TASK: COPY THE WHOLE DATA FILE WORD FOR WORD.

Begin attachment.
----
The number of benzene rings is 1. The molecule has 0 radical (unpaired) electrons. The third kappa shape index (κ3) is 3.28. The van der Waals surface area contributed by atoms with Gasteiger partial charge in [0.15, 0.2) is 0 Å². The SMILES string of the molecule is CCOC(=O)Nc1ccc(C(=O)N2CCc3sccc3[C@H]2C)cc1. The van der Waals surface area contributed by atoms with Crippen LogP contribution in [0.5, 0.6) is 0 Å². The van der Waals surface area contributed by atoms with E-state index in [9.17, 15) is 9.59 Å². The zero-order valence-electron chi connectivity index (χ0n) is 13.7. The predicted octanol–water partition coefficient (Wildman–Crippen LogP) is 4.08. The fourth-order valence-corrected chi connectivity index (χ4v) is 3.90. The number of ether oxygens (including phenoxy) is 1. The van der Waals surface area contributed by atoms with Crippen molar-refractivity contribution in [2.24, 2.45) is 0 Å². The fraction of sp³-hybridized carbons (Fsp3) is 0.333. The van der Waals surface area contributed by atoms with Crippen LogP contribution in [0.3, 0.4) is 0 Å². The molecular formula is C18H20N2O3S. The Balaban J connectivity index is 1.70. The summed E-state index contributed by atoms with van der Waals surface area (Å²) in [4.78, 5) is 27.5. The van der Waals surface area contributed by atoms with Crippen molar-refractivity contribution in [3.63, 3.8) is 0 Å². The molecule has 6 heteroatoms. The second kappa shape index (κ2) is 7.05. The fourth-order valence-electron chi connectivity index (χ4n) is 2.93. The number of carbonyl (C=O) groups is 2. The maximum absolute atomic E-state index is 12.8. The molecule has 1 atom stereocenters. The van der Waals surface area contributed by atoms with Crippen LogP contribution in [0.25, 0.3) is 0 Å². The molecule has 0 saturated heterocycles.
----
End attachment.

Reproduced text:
The number of benzene rings is 1. The molecule has 0 radical (unpaired) electrons. The third kappa shape index (κ3) is 3.28. The van der Waals surface area contributed by atoms with Gasteiger partial charge in [0.15, 0.2) is 0 Å². The SMILES string of the molecule is CCOC(=O)Nc1ccc(C(=O)N2CCc3sccc3[C@H]2C)cc1. The van der Waals surface area contributed by atoms with Crippen LogP contribution in [0.5, 0.6) is 0 Å². The van der Waals surface area contributed by atoms with E-state index in [9.17, 15) is 9.59 Å². The zero-order valence-electron chi connectivity index (χ0n) is 13.7. The predicted octanol–water partition coefficient (Wildman–Crippen LogP) is 4.08. The fourth-order valence-corrected chi connectivity index (χ4v) is 3.90. The number of ether oxygens (including phenoxy) is 1. The van der Waals surface area contributed by atoms with Crippen molar-refractivity contribution in [2.24, 2.45) is 0 Å². The fraction of sp³-hybridized carbons (Fsp3) is 0.333. The van der Waals surface area contributed by atoms with Crippen LogP contribution in [0.3, 0.4) is 0 Å². The molecular formula is C18H20N2O3S. The Balaban J connectivity index is 1.70. The summed E-state index contributed by atoms with van der Waals surface area (Å²) in [4.78, 5) is 27.5. The van der Waals surface area contributed by atoms with Crippen molar-refractivity contribution in [3.63, 3.8) is 0 Å². The molecule has 6 heteroatoms. The second kappa shape index (κ2) is 7.05. The fourth-order valence-electron chi connectivity index (χ4n) is 2.93. The number of carbonyl (C=O) groups is 2. The maximum absolute atomic E-state index is 12.8. The molecule has 1 atom stereocenters. The van der Waals surface area contributed by atoms with Crippen LogP contribution in [0.25, 0.3) is 0 Å². The molecule has 0 saturated heterocycles.